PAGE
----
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06-Jan-2017 08:51

Fundraising only seems a puzzle because it's an alien world to most founders, and I hope to fix that by supplying a map through it.

To founders, the behavior of investors is often opaque—partly because their motivations are obscure, but partly because they deliberately mislead you.

September 2013Most startups that raise money do it more than once. But the three phase path is at least the one about which individual startups' paths oscillate. That's the type the startups we fund are doing on Demo Day, and this essay is the advice we give them.

A typical trajectory might be (1) to get started with a few tens of thousands from something like Y Combinator or individual angels, then (2) raise a few hundred thousand to a few million to build the company, and then (3) once the company is clearly succeeding, raise one or more later rounds to accelerate growth. Forces Fundraising is hard in both senses: hard like lifting a heavy weight, and hard like solving a puzzle.

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When a startup is only a few months old, every week that passes gives you significantly more information about them.

The other time not to raise money is when you won't be able to.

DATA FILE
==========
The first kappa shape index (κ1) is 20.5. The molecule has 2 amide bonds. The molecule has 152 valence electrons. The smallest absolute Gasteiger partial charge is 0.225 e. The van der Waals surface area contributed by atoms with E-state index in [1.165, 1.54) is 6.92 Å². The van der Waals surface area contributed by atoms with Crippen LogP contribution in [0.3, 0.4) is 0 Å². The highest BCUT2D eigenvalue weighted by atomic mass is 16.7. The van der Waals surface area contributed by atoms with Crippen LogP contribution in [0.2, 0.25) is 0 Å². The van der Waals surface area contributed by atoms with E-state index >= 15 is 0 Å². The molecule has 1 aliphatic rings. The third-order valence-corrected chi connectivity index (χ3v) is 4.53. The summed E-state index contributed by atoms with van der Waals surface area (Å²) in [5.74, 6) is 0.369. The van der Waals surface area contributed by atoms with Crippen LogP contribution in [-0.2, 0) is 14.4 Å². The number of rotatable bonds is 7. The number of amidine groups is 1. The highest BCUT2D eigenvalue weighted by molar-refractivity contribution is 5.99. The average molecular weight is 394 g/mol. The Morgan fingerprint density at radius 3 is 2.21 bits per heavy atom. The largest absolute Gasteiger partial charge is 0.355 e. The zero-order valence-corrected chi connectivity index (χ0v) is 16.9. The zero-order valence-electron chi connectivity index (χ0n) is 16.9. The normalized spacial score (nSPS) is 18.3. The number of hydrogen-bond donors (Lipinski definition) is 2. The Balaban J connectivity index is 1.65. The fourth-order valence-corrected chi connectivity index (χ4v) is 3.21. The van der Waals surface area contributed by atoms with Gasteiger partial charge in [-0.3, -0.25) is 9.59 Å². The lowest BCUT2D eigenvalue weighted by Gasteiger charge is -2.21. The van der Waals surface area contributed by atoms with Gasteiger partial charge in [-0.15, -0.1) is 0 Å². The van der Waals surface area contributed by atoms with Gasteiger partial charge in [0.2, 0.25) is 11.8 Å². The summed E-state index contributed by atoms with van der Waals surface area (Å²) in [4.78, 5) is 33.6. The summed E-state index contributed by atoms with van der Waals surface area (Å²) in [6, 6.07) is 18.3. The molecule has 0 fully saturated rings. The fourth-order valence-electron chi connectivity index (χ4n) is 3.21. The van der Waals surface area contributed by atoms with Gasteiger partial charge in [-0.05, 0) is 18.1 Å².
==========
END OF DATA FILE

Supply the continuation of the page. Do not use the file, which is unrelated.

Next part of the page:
If you try to raise money before you can convince investors, you'll not only waste your time, but also burn your reputation with those investors. One of the things that surprises founders most about fundraising is how distracting it is.

So what tends to happen is that they all wait as long as they can, then when some act the rest have to.

Don't raise money unless you want it and it wants you. Most companies in a position to grow rapidly find that (a) taking outside money helps them grow faster, and (b) their growth potential makes it easy to attract such money.

When a startup is only a few months old, every week that passes gives you significantly more information about them.

The other time not to raise money is when you won't be able to.

If you try to raise money before you can convince investors, you'll not only waste your time, but also burn your reputation with those investors. One of the things that surprises founders most about fundraising is how distracting it is.

So what tends to happen is that they all wait as long as they can, then when some act the rest have to.

Don't raise money unless you want it and it wants you. Most companies in a position to grow rapidly find that (a) taking outside money helps them grow faster, and (b) their growth potential makes it easy to attract such money.

The ultimate source of the forces acting on you are the forces acting on investors.